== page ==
With Early Access to Ubuntu Steam Snap, Canonical Attracts Gamers

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Ubuntu Steam Snap, Canonical Attracts Gamers

As part of a larger initiative to enhance the quality of gaming on Linux, the business is providing a sneak peek at an alternative method of packaging the widely used personal computer gaming platform.

The developer of the widely used Ubuntu Linux system, Canonical, has made an announcement regarding the early availability of a Snap package for the digital distribution platform Steam. The new version is being released at the same time as Steam maker Valve and Canonical are making a significant push into the Linux gaming market.

Ubuntu Aims to Streamline Linux Gaming With Steam Snap

The Ubuntu desktop team is making a significant effort to enhance the gaming experience on Ubuntu, and the Snap version of Steam is a part of that effort. In a post on the official Ubuntu blog, Canonical product manager Oliver Smith made the following announcement about the Steam Snap:

At Canonical we’ve been anticipating “the Year of Linux Gaming” for about as long as we’ve been waiting for Half-Life 3, but it’s never seemed as close before as it does now in 2022.

Even while Ubuntu has previously made Steam available through its package manager, the Snap version of Steam represents a significant shift in the way that Steam is distributed. Snap is a more recent package management system that was created for Ubuntu by Canonical. Snaps are completely self-contained packages that are disconnected from the underlying operating system and contain all of the necessary dependencies for an application to function properly. The current iteration of APT retrieves dependencies in the form of individual components.

Users of Ubuntu can acquire the early access version by downloading it from the Snap shop.

Ubuntu’s Steam Move Comes Amid Snap Controversy

Snap has been met with backlash from consumers due to speed difficulties, despite the fact that it makes it simpler for developers to distribute their programs for Ubuntu. It appears that the size of the Snaps, which causes applications to load more slowly, is to blame for this issue. The most recent version of Ubuntu, version 22.04, which goes by the codename “Jammy Jellyfish,” has come under fire for converting the Mozilla Firefox package into a Snap format.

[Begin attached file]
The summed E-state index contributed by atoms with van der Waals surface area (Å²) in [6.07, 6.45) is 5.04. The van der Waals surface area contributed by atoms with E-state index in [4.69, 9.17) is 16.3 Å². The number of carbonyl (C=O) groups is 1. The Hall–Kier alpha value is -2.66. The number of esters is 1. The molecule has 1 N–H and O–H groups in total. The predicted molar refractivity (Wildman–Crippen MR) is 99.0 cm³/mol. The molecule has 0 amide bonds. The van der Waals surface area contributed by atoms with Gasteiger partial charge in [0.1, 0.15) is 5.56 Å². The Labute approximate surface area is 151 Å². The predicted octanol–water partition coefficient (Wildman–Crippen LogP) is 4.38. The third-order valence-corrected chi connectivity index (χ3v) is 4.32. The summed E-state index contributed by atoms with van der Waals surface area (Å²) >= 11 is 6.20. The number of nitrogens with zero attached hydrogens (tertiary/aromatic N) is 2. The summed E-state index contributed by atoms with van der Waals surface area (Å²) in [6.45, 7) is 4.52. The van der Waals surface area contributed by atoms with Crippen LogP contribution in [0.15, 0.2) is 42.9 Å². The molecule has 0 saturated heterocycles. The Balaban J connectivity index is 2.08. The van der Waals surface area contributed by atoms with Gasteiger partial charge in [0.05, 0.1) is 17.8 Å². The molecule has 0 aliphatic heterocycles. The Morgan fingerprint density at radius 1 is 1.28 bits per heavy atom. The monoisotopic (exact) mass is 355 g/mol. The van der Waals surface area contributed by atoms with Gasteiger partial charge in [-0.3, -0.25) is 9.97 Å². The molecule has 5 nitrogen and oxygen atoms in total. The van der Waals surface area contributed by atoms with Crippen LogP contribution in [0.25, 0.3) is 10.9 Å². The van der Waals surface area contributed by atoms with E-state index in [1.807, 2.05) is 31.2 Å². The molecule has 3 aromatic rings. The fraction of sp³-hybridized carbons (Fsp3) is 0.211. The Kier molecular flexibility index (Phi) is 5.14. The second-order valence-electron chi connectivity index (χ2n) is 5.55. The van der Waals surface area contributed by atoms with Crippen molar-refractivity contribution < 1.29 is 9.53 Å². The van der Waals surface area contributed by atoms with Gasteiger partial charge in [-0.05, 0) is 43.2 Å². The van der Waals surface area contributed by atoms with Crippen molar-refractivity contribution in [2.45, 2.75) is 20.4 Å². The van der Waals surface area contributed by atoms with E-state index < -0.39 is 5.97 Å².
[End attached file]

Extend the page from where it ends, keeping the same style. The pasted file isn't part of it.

Given that performance is typically at the top of the list of concerns for gamers, it is possible that a similar issue may arise in the event that Canonical decides to completely move Steam from an APT package to Snap.

Canonical and Valve Aim Steam at the Linux Gaming Community

The action taken by Canonical appears to point to a rising interest in gaming on Linux. Smith said that Canonical was recruiting additional developers in order to enhance Ubuntu’s capabilities for gaming. In addition to this, the organization is looking for feedback from gamers regarding how it can enhance the system. Changes to the system’s drivers and kernel are the primary focus of Canonical’s efforts.

According to a survey conducted by Valve in March 2022 called the Steam User Survey, 96 percent of Steam’s users use some version of the Microsoft Windows operating system on their computers. Linux users make up only one percent of all Steam users; nevertheless, Ubuntu 20.04 was the most popular distribution among Linux users, accounting for around 13 percent. Other entrants, such as Linux Mint and Pop! OS, are based on Ubuntu, which demonstrates how large of a market share Ubuntu has in desktop Linux. Because of this, it makes perfect sense to focus on Ubuntu for gaming-related enhancements.

Canonical, Valve Target Linux Gaming Steam

Survey conducted on Steam displaying Linux distributions
Valve has been a supporter of Linux gaming for a very long time, and they just released the portable Steam Deck, which comes in a variety of different configurations. While earlier iterations of SteamOS were constructed on Debian, the Steam Deck runs a customized version of Arch Linux that has been given the name “SteamOS 3.0.” The Linux distribution of Steam comes with a compatibility layer called Proton, which allows users to play native Windows games even if such games have not been converted to Linux.

According to GamingOnLinux, there are over 6,000 games that are compatible with Linux that can be downloaded via Steam. This is despite the fact that the number of games that are native to Linux being far lower than the number of games that are accessible for Windows. It’s possible that the increased availability of cross-platform programming tools that support Linux, like Unity, has had a role in this.

What Kind of Role Will Steam and Ubuntu Play in the Gaming Industry?

Given that Windows is the preeminent operating system for playing games on a personal computer, it is unclear how much of a return on investment Ubuntu and Steam will see from their investments in Linux gaming. There are many distinct distributions of Linux, which has already led to market fragmentation in the desktop space. This category includes distributions that have been tailored specifically for gaming.

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